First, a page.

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Buying a home with land rights? Stay safe from fraud; Things to keep in mind while investing in plots | Real Estate News

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Owning a home is a dream for a majority of people. In cities where spaces are constrained, vertical development paves the way for skyscrapers. However, post covid, there has been a rise in demands for plotted homes or homes with land rights. While there is no scope of expansion of a flat, homes with land rights can be expanded vertically up to three to four floors, thus providing ample space for all family members. However, in recent times, there have been reports of frauds where one plot is sold to multiple people or issues infrastructure deficiencies. A buyer should always get the due diligence done while investing in plotted homes.

Manoj Gaur, President CREDAI NCR & CMD, Gaurs Group, said that a buyer has to exercise extreme caution in the process of buying a plot. “It is vital to ensure that the project has been approved by RERA, as its stringent norms guarantee customers its genuineness and peace of mind,” said Gaur.

Advocate Jaspreet Singh Rai said that buyers should get due diligence done to verify all the records of the property over the last 70 years. “The land should neither be mortgaged nor there should be a loan against it.  Buyers should also check whether the basic amenities like sewerage, electricity connections, roads, schools, hospitals and public transport mediums are available and accessible at the project site,” said Advocate Rai.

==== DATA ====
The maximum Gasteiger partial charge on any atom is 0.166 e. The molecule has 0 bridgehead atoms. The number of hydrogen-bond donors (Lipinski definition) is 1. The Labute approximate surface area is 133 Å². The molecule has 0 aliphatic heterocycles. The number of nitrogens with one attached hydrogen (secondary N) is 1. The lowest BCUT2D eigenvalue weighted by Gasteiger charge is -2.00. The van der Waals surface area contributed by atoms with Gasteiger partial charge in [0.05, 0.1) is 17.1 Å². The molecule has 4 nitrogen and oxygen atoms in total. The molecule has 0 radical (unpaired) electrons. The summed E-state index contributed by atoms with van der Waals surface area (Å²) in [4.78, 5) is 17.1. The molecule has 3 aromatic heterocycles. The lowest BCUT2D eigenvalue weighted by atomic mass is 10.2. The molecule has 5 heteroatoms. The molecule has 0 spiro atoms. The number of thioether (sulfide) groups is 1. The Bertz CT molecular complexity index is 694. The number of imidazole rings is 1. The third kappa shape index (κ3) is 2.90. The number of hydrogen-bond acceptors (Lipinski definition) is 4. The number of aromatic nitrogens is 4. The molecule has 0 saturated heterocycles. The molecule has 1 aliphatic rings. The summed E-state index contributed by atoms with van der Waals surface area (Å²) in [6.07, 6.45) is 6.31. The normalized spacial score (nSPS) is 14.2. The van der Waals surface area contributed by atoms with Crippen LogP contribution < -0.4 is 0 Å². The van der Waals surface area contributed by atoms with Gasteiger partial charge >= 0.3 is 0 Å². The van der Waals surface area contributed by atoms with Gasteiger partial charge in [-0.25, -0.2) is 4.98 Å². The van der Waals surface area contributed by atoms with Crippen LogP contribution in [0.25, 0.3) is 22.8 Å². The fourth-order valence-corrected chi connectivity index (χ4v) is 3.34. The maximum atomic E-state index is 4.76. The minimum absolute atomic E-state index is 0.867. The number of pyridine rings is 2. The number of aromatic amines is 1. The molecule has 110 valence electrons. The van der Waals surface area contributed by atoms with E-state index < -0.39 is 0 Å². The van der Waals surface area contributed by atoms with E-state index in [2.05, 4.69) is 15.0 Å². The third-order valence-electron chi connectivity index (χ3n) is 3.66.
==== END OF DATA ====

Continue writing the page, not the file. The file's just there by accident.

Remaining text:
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Pushpender Singh, MD, JMS Group said that the price appreciation of plots is faster when it’s in proximity to adequate commercial and social infrastructure. “It’s advisable to go for plots which are in close vicinity to these facility-providing centres. Also, it is better to scout lands and check the essential documentation and approvals before closing on a particular plotted land,” said Singh.

Advocate VK Bansal (Senior RERA Lawyer) said that if a plot is being offered under government-approved schemes, then that should have approval from RERA and other competent authorities. “It should also have fire NOC, sewer and electricity infrastructure developed by the builder or coloniser,” said Advocate Bansal.

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Sanjay Mandava, Founder & CEO at Landeed, said that while the location is important, buyers often overlook the evaluation of the Encumbrance Certificate or EC. “An encumbrance certificate establishes that there are no encumbrances for transactions on the property, and the ownership of the property is clear and marketable. The EC also shows the transaction history of the property,” said Mandava.

Hence, buyers should keep the above things in mind while closing-in on a plotted property to have a secured and litigation-free asset. 

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